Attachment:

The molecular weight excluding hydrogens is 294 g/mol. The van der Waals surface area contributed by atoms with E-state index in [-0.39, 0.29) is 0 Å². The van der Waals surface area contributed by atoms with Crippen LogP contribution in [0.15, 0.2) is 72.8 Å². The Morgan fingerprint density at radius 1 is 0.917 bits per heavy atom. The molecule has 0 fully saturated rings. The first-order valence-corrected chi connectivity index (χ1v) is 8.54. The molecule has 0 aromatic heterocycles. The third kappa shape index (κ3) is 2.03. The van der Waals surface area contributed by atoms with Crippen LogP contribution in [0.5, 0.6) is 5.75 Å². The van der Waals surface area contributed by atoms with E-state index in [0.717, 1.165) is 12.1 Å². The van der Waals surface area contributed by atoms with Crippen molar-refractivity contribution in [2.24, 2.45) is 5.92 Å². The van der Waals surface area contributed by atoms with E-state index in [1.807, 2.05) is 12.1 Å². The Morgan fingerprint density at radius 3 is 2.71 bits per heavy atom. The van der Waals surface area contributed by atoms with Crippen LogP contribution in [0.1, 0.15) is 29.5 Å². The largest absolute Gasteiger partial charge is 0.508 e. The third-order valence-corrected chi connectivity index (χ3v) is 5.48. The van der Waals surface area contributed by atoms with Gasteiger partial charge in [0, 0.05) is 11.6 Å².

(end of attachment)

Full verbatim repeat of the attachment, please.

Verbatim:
The molecular weight excluding hydrogens is 294 g/mol. The van der Waals surface area contributed by atoms with E-state index in [-0.39, 0.29) is 0 Å². The van der Waals surface area contributed by atoms with Crippen LogP contribution in [0.15, 0.2) is 72.8 Å². The Morgan fingerprint density at radius 1 is 0.917 bits per heavy atom. The molecule has 0 fully saturated rings. The first-order valence-corrected chi connectivity index (χ1v) is 8.54. The molecule has 0 aromatic heterocycles. The third kappa shape index (κ3) is 2.03. The van der Waals surface area contributed by atoms with Crippen LogP contribution in [0.5, 0.6) is 5.75 Å². The van der Waals surface area contributed by atoms with E-state index in [0.717, 1.165) is 12.1 Å². The van der Waals surface area contributed by atoms with Crippen molar-refractivity contribution in [2.24, 2.45) is 5.92 Å². The van der Waals surface area contributed by atoms with E-state index in [1.807, 2.05) is 12.1 Å². The Morgan fingerprint density at radius 3 is 2.71 bits per heavy atom. The van der Waals surface area contributed by atoms with Crippen LogP contribution in [0.1, 0.15) is 29.5 Å². The largest absolute Gasteiger partial charge is 0.508 e. The third-order valence-corrected chi connectivity index (χ3v) is 5.48. The van der Waals surface area contributed by atoms with Gasteiger partial charge in [0, 0.05) is 11.6 Å².